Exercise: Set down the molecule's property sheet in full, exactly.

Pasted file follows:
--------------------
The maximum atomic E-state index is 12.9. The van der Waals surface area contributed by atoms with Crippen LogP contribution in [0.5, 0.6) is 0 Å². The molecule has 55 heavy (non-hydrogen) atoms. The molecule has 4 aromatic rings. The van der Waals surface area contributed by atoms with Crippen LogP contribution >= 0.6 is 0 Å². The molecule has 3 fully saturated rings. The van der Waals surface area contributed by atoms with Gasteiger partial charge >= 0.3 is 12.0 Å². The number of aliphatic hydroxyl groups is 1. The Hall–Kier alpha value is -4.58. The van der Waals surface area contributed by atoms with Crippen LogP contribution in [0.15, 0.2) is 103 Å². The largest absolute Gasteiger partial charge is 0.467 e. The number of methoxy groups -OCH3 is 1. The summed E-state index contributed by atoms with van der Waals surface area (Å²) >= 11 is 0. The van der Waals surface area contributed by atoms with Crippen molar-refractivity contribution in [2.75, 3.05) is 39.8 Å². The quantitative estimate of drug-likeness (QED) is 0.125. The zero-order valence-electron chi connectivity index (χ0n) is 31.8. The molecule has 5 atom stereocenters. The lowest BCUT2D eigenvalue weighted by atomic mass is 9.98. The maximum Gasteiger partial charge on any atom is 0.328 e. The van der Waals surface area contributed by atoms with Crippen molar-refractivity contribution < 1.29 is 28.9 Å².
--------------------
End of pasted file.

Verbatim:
The maximum atomic E-state index is 12.9. The van der Waals surface area contributed by atoms with Crippen LogP contribution in [0.5, 0.6) is 0 Å². The molecule has 55 heavy (non-hydrogen) atoms. The molecule has 4 aromatic rings. The van der Waals surface area contributed by atoms with Crippen LogP contribution >= 0.6 is 0 Å². The molecule has 3 fully saturated rings. The van der Waals surface area contributed by atoms with Gasteiger partial charge >= 0.3 is 12.0 Å². The number of aliphatic hydroxyl groups is 1. The Hall–Kier alpha value is -4.58. The van der Waals surface area contributed by atoms with Crippen LogP contribution in [0.15, 0.2) is 103 Å². The largest absolute Gasteiger partial charge is 0.467 e. The number of methoxy groups -OCH3 is 1. The summed E-state index contributed by atoms with van der Waals surface area (Å²) >= 11 is 0. The van der Waals surface area contributed by atoms with Crippen molar-refractivity contribution in [2.75, 3.05) is 39.8 Å². The quantitative estimate of drug-likeness (QED) is 0.125. The zero-order valence-electron chi connectivity index (χ0n) is 31.8. The molecule has 5 atom stereocenters. The lowest BCUT2D eigenvalue weighted by atomic mass is 9.98. The maximum Gasteiger partial charge on any atom is 0.328 e. The van der Waals surface area contributed by atoms with Crippen molar-refractivity contribution < 1.29 is 28.9 Å².